Chronicles: August Heat

August was a crazy month in hip-hop. Between the flood of mixtapes released and Kendrick’s bar-raising verse, there was a lot to take in and sort through. Not to worry though, as we’ve corralled the heatwave of hip-hop here at Truants so you don’t get lost in the sauce. Here’s the notable drops of the month in our new feature that summarizes the mixtapes of the month.


A$AP Ferg stepped into the spotlight last year on A$AP Mob’s “Lords Never Worry”, specifically with his infectious hit “Work“. Over time, his highly anticipated debut mixtape-turned-album “Trap Lord” began to see the kind of blog-buzz seen previously with A$AP Rocky’s “LiveLoveA$AP”. While similar aesthetics are shared between the two rappers, Ferg brings his own delivery and flair that can only be wholly described as unique. A$AP Ferg raps like he’s straight off the streets of Gotham, with the imagery and storytelling to match. 

Thoughts: It’s nice to hear Bone Thugs can still rap on “Lord”. “Shabba” has an uncanny way of getting stuck in your head; muttering “Shabba Shabba Ranks” to yourself as you complete mundane chores of the day. The “Work” remix featuring French Montana, Trinidad James, Schoolboy Q, and A$AP Rocky brought out all the stops but Schoolboy Q is the only one who truly raises any eyebrows with his verse. The album carries the electric current and dark streetlife aesthetic felt through “Lords Never Worry” one step further.

Recommended Songs: Let It Go, Murda Something (featuring Waka Flocka), Make a Scene



Is this Chief Keef’s auto-tune phase? It’s a pitfall (or an innovation, depending on the artist) seen previously among the likes of Kanye, Gucci Mane, Lil Wayne, Soulja Boy, and many others (but definitely not Jay-Z) til they revert back to normal delivery or strike a balance between auto-tune & normalcy. “Bang Part 2” could very well be Keef’s exercise in experimentation. Keep in mind this is only his 3rd mixtape  and the 1st post-“Finally Rich” release. Should we expect more of robo-Keef? Hard to say. It’s likely, but we’re still in the beginning phases of (what should be) a long rap career for Keith Cozart. Overall, Bang Pt. 2 isn’t nearly as special as Chief Keef’s last two releases, but it does grow on the listener with each listen and is acceptable filler until his next release–which is titled Almighty So and rumored to drop in September.

Thoughts: A lot of the songs sound like they could be successors to songs off “Finally Rich”whether it’s because of their lyrics or beats. On “Buy It”, Keef sounds like he’s doing his best Gucci Mane impression…which makes sense now that he’s signed to Guwap’s label. “No It Don’t” is all too similar to “They Know” (a Youtube smash that never saw a proper release) but not quite as good. The beat is still on point nonetheless. “Hard Way” sounds like a track left off “Back From the Dead” while “3” sounds like “Finally Rich Part 2″; I only wish it was longer. Most of the songs don’t even clock in at 2 minutes on “Bang Part 2″. Perhaps Keef is learning the beauty of brevity? “Gotta Glo Up One Day” is a grand track complete with horns that sound like a triumphant blend of “Back From the Dead” and “Finally Rich”. It treads close to pop territory for Keef and has become my favorite song on the mixtape. “Bank Closed” is one of the more playful and experimental tracks, sounding more true to the Chief Keef we know and love. “Hoz n Oz” is Keef at his laziest, muttering about a situation with a girl and something about Lady Gaga having an ass like Nicki Minaj. It’s the highest song on the mixtape, for sure.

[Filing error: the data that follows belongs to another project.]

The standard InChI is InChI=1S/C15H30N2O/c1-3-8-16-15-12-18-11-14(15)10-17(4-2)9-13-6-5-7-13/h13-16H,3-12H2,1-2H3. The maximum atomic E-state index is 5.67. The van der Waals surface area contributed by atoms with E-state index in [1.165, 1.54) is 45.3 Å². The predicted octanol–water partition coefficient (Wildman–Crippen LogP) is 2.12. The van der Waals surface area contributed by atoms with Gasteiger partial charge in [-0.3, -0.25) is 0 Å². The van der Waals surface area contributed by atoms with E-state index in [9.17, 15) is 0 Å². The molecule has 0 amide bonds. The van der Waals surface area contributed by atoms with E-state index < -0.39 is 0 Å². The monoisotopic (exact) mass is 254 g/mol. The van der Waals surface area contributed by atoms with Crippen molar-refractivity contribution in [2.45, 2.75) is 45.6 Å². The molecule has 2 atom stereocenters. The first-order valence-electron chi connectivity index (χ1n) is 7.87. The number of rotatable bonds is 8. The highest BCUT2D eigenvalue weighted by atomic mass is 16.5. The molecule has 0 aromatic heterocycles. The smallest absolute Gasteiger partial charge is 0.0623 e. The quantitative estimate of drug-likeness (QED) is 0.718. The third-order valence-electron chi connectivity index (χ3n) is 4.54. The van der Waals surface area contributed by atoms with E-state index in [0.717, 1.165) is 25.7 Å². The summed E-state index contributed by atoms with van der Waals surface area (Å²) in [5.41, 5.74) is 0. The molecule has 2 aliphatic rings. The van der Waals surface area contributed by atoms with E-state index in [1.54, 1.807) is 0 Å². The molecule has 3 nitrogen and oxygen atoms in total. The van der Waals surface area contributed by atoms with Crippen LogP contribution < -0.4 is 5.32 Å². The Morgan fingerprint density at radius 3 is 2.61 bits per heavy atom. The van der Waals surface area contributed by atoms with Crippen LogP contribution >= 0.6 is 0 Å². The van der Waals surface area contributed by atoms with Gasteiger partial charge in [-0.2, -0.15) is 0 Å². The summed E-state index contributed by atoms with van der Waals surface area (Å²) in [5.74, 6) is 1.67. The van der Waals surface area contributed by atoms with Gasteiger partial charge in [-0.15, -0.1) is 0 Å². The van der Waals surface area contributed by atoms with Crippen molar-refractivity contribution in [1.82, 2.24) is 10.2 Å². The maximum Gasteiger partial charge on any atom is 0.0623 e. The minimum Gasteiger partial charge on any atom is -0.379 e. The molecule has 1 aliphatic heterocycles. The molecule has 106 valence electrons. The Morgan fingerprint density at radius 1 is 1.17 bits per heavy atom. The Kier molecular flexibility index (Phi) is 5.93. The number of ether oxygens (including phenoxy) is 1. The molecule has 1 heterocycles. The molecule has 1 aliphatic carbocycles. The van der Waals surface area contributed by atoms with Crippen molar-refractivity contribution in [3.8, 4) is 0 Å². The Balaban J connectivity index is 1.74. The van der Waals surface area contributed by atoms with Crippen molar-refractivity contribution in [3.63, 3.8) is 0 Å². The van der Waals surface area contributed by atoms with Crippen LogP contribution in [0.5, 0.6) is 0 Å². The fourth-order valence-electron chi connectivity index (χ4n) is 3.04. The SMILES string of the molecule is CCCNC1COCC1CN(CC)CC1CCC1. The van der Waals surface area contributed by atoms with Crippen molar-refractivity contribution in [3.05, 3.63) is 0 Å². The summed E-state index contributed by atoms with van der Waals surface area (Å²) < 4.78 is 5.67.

Recommended Songs: “Gotta Glo Up One Day”, “Bank Closed”, “Chiefin’ Keef”



Curtis Williams is one part of Atlanta’s Two9 hip-hop collective. “Half Forgotten Daydreams” is his hazy mixtape clouded with weed smoke. It’s one of the best & most cohesive among the crop featured here.

Thoughts: Automatic” is a stand-out track and a song capable of standing on its own without the rest of the mixtape. “1000 More Blunts” is an ode to weed (obviously) and is a complimentary tune to any smoke session; sounds like it samples and slows down that XXYYXX track “About You“. “Paradise” is a real nice, easy-going song that would fit any summer night. “Saturday Night” sounds like a Schoolboy Q track…which isn’t a bad thing.

Recommended Songs: “Paradise”, “Automatic”, “Philmore Slim”



Fat Trel has been on the come-up since his 2011 mixtape “No Secrets” introduced us to the molly-loving, DMV-representing, young rapper also known as Fat Gleesh. It should be noted DMV stands for the hip-hop scene in Washington D.C., Maryland, and Virginia–the same area MMG rapper Wale reps. Trel’s got a sensibly laid-back approach to most of his flows along with a  certain raspiness to his voice that sets him apart from similar rappers like Chief Keef and his GBE crew. It should also be noted “SDMG” stands for sex, drugs, money, and guns. Compared to the rest of his work, “SDMG” has Trel pushing his production comfort zone. While the topics remain the same, it’s a strong testament to the range of this burgeoning rapper.

Thoughts: Fat Trel prefers spacey, synth-heavy beats (his 2011 hit song “Rollin“, most of his last mixtape “Nightmare on E Street)  but performs just as well on traditional street anthems (“Willy Dynamite“, most of his 2011 mixtape “April Foolz.) The opening track “SDMG” sets the standard for the futuristic production to follow in the mixtape, and it’s one of the most interesting songs on the tape due to the absence of drums for majority the song…only a sweeping, dotty synth to accompany Trel’s prose-like flow. It feels like there’s going to be a climactic moment where a beat drops and shatters the synthscape around Trel’s growl but it never comes. I don’t know who JGramm Beats is (turns out he’s a 19 year old Canadian producer) but he has me interested with his production due to “SDMG” alone. The Harry Fraud produced “Willy Dynamite” feels as East Coast as Smoke DZA’s flow sounds. Danny Brown hops on for some characteristically frenetic & crude bars as well. “Thots” is great not only for capitalizing on every rapper’s favorite new term “thot” (That Ho Out There) but also because of its rattling beat. Similar to “Bang Part 2”, Fat Trel turns a few knobs on the auto-tune with this mixtape, and it works well  on a few of the songs.

Recommended Songs: “SDMG”, “Thots”, “Outro”



Radric Davis does not sleep; the man has released NINE albums’-worth of material in 2013 alone, with an album still on the way. For the most part, “WW3” comes off as uninspired “quantity-over-quality” Gucci. There are hints of the prime rapid-delivery, witty-wordplay rapper we admire though–as well as some impressive features–that makes this trilogy a worthy download to add to your Gucci Mane library. We’ve already gone in-depth about WW3 so here’s another brief overview of each tape: